The photograph above, from the Solomon D. Butcher Collection at the Nebraska State Historical Society, depicts a group of babies and young children in Broken Bow in 1903. Although the event at which they appeared is not identified, it was probably the Custer County Fair, held in Broken Bow, September 1-4, 1903, which included a baby show among its advertised attractions. Butcher was at the fair, where he photographed the Hygeia Creamery Company display. The structure in the upper left of the photo appears to be a fair tent. Lawyer Alph Morgan, at left, was posing one of the children when Butcher caught him in the picture.
Baby shows were once a staple of state and local fairs and church festivals in Nebraska. Even private businesses hosted them to draw paying customers into their stores. Reports of such events, which often included the awarding of cash or other prizes to competing youngsters and their mothers, can be found in newspapers from both large and small towns.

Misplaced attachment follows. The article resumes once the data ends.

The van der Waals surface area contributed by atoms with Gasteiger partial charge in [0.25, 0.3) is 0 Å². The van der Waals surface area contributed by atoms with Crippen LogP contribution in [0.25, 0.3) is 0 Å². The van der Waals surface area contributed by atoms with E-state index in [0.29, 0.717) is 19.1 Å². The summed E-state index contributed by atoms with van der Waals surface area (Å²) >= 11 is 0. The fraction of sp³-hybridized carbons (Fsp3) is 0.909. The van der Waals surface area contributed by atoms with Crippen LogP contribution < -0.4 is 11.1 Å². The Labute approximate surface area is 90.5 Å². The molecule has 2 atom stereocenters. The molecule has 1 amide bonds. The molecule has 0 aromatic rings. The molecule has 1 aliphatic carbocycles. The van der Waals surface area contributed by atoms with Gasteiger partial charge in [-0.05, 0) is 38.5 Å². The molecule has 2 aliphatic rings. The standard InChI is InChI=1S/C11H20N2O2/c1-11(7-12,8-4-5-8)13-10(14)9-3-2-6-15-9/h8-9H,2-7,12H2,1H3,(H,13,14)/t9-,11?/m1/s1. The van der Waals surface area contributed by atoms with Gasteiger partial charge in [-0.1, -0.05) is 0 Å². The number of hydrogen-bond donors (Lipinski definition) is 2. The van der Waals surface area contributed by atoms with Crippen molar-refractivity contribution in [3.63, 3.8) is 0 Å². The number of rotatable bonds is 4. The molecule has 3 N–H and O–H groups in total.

The Columbus Journal on September 23, 1891, reported that a baby carriage was awarded to the winner of a baby show at the recent Platte County Fair. The McCook Tribune reported on October 28, 1892, that a contest held at a St. Patrick’s Church fair awarded a silver goblet to McCook’s most beautiful baby. The Omaha Daily Bee reported other such events from around the state, including an 1889 contest sponsored by Omaha’s Temple Israel, which used spectator voting to determine “which of two baby candidates is the most popular among the people of Temple Israel.” A baby show was planned for the 1889 Adams County Fair, and Nebraska Governor John M. Thayer was invited to judge. The 1893 Douglas County Fair included a baby show with forty entrants. Names of the judges were kept “a deep secret until the time of the contest, in order to keep them free from the preliminary lobbying of the ambitious mothers.” - Patricia C. Gaster, Assistant Editor / Publications